Tennis: Wimbledon 99 - No sign of decline from laid-back Sampras

AT 1.58PM yesterday Pete Sampras emerged from the locker room, turned towards the Royal Box and bowed to those other great stalwarts of the Centre Court, the HRHs Prince Michael and the Duke Of Kent. It does not appear, however, that the American is in the mood to grant any of his fellow players a similar courtesy this fortnight. Sampras bows to no-one on the lawns of Wimbledon.

The good news for his rivals, though, is that Sampras is, in fact, going a little bit. The bad news is that the deterioration is limited exclusively to hair coverage of his scalp. Otherwise there is little sign he has been buffeted by the ageing process.

Sampras may have just entered the 27-30 middle-age spread of the tennis player, but there is little, if any, athletic decline. The service is still heavy (last year he delivered fastest of all at 136mph), the returns pungent and, most flashily of all, the signature leaping smash is still in the repertoire. It was all too lively yesterday for Australia's Scott Draper, out of whom curtains were made. Sampras lingered for 1hr 29min over a 6-3, 6-4, 6-4 victory. At the end there was a weak wave to his audience. The champion does not like to expend too much energy outside office hours.

Had it not been for Richard Krajicek's win here in 1996, Sampras might be chasing a seventh consecutive victory in SW19. As it is, one more Grand Slam would take him clear of Bjorn Borg and Rod Laver, and on to a record- equalling 12 titles alongside Roy Emerson.

For those stranded in the history books and others flailing in the great man's slipstream, there have been encouraging bulletins this year. Sampras's Stella Artois final defeat of Tim Henman at Queen's Club represented his first tournament victory of the year and only his 15th win in all. He has recently endured ankle and back injuries and, at the beginning of the year, took 10 weeks off and started talking uncharacteristically about matters in his life other than tennis. By deed and mouth he seemed to be growing susceptible.

The young lions seeking to chase the king out of the pride will not want to learn much about the Sampras of Wimbledon '99 however. There were just occasional appearances of sunshine, and more frequent bursts of cold wind as the American played yesterday. It was the sort of weather in which the British, uniquely, will sit through while sunbathing on a beach. They were upset conditions.

Sampras contended that he was nervous initially yesterday. He did not show it by action. On a vividly green-striped court - something like the rectory garden - he was, once again, most agile for a man of his proportions. "You know, as far as your first match out, you feel a little bit vulnerable," he said. "I got the early-round jitters. It's always a little unsettling playing your first match out there.

"But once I got out there and started getting into the match I felt like I was back at home on that court. I couldn't ask for a better start. It's the scene. It's the court. From the first point on, this is it for me.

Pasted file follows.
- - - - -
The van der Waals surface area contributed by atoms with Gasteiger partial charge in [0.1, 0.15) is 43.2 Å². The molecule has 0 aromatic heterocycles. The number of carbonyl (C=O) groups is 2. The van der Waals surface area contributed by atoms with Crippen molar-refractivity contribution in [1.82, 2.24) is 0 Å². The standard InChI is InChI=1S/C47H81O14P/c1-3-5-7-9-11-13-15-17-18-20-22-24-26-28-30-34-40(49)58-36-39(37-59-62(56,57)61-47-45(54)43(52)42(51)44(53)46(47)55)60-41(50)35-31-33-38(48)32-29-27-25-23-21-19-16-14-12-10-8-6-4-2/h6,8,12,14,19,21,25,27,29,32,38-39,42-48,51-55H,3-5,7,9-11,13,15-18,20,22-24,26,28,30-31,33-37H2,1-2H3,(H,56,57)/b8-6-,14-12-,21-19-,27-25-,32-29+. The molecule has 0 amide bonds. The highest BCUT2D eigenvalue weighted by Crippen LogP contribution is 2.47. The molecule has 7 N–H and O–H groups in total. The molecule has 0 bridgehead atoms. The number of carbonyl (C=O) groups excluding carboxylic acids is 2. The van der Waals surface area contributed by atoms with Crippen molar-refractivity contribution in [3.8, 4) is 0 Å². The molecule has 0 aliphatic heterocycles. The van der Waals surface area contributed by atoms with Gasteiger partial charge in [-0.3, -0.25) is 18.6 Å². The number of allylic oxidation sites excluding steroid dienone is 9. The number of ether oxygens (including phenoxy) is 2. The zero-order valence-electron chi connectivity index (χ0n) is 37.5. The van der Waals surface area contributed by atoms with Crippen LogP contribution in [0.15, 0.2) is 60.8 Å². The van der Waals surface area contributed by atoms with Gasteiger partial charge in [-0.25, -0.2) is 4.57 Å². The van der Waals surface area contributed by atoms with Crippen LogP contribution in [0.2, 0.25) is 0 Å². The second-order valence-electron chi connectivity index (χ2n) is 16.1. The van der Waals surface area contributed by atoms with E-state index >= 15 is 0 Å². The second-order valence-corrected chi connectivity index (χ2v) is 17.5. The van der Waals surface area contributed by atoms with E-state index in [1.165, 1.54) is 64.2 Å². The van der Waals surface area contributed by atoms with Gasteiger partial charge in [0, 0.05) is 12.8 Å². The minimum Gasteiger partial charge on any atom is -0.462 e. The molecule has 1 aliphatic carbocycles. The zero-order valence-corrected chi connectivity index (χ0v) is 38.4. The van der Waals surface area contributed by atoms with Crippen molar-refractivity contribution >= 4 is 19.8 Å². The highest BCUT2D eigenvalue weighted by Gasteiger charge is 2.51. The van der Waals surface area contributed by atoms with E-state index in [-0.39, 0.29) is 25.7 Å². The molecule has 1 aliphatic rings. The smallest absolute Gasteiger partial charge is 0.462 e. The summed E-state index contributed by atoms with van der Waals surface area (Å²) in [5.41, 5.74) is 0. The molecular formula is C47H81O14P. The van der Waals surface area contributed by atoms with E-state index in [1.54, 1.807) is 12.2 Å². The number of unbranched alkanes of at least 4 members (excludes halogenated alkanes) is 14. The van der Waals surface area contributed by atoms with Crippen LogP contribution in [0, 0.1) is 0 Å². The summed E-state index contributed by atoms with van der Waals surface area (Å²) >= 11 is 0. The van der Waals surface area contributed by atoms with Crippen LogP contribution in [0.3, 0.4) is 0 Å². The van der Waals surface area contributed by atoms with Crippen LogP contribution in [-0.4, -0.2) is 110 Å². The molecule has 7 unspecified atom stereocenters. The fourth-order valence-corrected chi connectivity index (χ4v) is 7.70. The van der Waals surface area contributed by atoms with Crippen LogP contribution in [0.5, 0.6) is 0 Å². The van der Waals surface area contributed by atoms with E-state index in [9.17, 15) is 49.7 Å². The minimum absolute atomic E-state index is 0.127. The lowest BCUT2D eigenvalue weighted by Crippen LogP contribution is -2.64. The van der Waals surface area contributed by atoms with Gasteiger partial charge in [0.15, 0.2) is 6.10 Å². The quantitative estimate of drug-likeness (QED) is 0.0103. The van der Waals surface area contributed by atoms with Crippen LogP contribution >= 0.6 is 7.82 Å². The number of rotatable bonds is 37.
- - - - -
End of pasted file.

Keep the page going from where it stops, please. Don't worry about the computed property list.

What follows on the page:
"Grass is a surface that I've done well on over the past few years and I've grown to love it. I couldn't have said that when I first came here. But first day out, the court is very green, very slippery compared to the outside courts. It makes it a little bit dangerous, to be honest with you. The court needs to be played on. It needs to be roughed up a little bit." Then it will know how Draper feels.

The world No 75 was permanently on the slide yesterday as Sampras frequently wrong-footed him on the juicy court. Draper's reaction was to crack the shoe soles with his racket so violently that the beatings stopped just short of self-inflicted bastinado.

Sampras did not react much at all. At the change-rounds he sipped from a bottle containing a weak-looking orange mixture, the sort of thing you used to make up for yourself before a day out with the tadpole net. Then he went out and played clinical tennis. There was not a single break point on his serve. In effect, it was all rather dull.

Indeed, for those who expect vaudeville served by their champions, Sampras is a particularly disappointing beast. On court, as well as off, he aims to be a boring old Bertie this week. He will stay in the same house, with the same maid and the same cook. He will prepare identically to years gone by. And, in all probability, the results will be exactly the same. "This is still a very big event for me," he said, "and I'll just have the same schedule, practise and chill out. I'm pretty much set in my routine."

The boring bit Sampras likes best is that one at the end when he raises the trophy over his head. This year, should he win again, there are reasons to believe the American will put the base of the cup on his crown. It will make all those photographs more sightly.

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